Ryan: We're not talking about our future plans, but we've definitely built it with expandability in mind. Horde Mode will have a number of bosses. Are there unique Horde bosses? Making a boss is no simple task, we've definitely done modifications of existing enemies to adapt them to Horde Mode. Work has been done to make them specific to Horde mode, but there are no enemy types specific to Horde Mode at the moment.
Jez: Moving away from Horde Mode, what would you say are the biggest changes players can expect to see in PvP multiplayer?
Ryan: One of the biggest changes is the new close cover combat system. It allows players to lean over cover and execute with the knife. There's a whole bunch of work that we had to do to make sure that it didn't break the game while adding new moments to play.
In multiplayer, what we've tried to do is address every layer of the audience, bringing it all together inside our new skill rating system.
I think some of the new modes like Escalation for eSports, for example. In multiplayer, what we've tried to do is address every layer of the audience, bringing it all together inside our new skill rating system. Gears of War 4 has a new skill based rating system for its ranking area that isn't based on grinding. It's all based on skill. That has fed into a lot of improvements in the matchmaking to try and bring people together of similar ability.
That's really important to us because we know that historically Gears of War hasn't been the easiest multiplayer game to jump into. We want to make sure that new players have a place to play, but we also want to ensure that the high-end e-Sports players and competitive gamers also have a place to play inside the same ecosystem. We feel that Gears of War 4 is the first in the series to try to address this entire range of players in the way that we have.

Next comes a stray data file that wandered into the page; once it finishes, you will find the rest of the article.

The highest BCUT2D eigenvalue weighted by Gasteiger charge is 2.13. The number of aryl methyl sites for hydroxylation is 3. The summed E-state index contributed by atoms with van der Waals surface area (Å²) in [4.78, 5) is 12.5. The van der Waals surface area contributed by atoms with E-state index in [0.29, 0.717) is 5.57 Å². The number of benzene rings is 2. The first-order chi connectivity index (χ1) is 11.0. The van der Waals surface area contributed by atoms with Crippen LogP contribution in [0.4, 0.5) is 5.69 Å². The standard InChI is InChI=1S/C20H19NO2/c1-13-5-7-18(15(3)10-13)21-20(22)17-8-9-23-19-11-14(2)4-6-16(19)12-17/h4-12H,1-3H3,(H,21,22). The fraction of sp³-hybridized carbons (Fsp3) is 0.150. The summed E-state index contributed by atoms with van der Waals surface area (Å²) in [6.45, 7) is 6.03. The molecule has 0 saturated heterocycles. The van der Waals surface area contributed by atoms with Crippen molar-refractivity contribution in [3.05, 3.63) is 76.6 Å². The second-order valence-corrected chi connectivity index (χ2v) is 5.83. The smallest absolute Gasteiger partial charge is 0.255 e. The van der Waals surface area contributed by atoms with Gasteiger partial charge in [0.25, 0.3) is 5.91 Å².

Jez: That sounds like something that will appeal to me, as someone who is terrible at Gears PvP, haha.
Ryan: We've used the matchmaker in a slightly different way as well. We've provided a co-op versus playlist versus bots. I know that's almost like an oxymoron, but that means that five players can get matchmade against each other and play against A.I. inside the versus modes. We see this as a first class way to play the game. It's not a second tier feature. For players who choose to play that way, we still want to reward those who play co-op versus mode and it's a much safer place to get started in multiplayer. It's something that we hope newer players will enjoy.
A huge thank you to Ryan Cleven for joining us!
Gears of War 4's Horde Mode sounds like a massive expansion on previous versions, giving it a much-needed injection of dynamism. Between the classes, the placeable fortifications and progression layer, it feels as though Horde Mode could be the hook that keeps PvE players coming back to the game long after the campaign has ended.
Gears of War 4 is heading to Xbox One and Windows 10 as a Play Anywhere title on October 11th, 2016.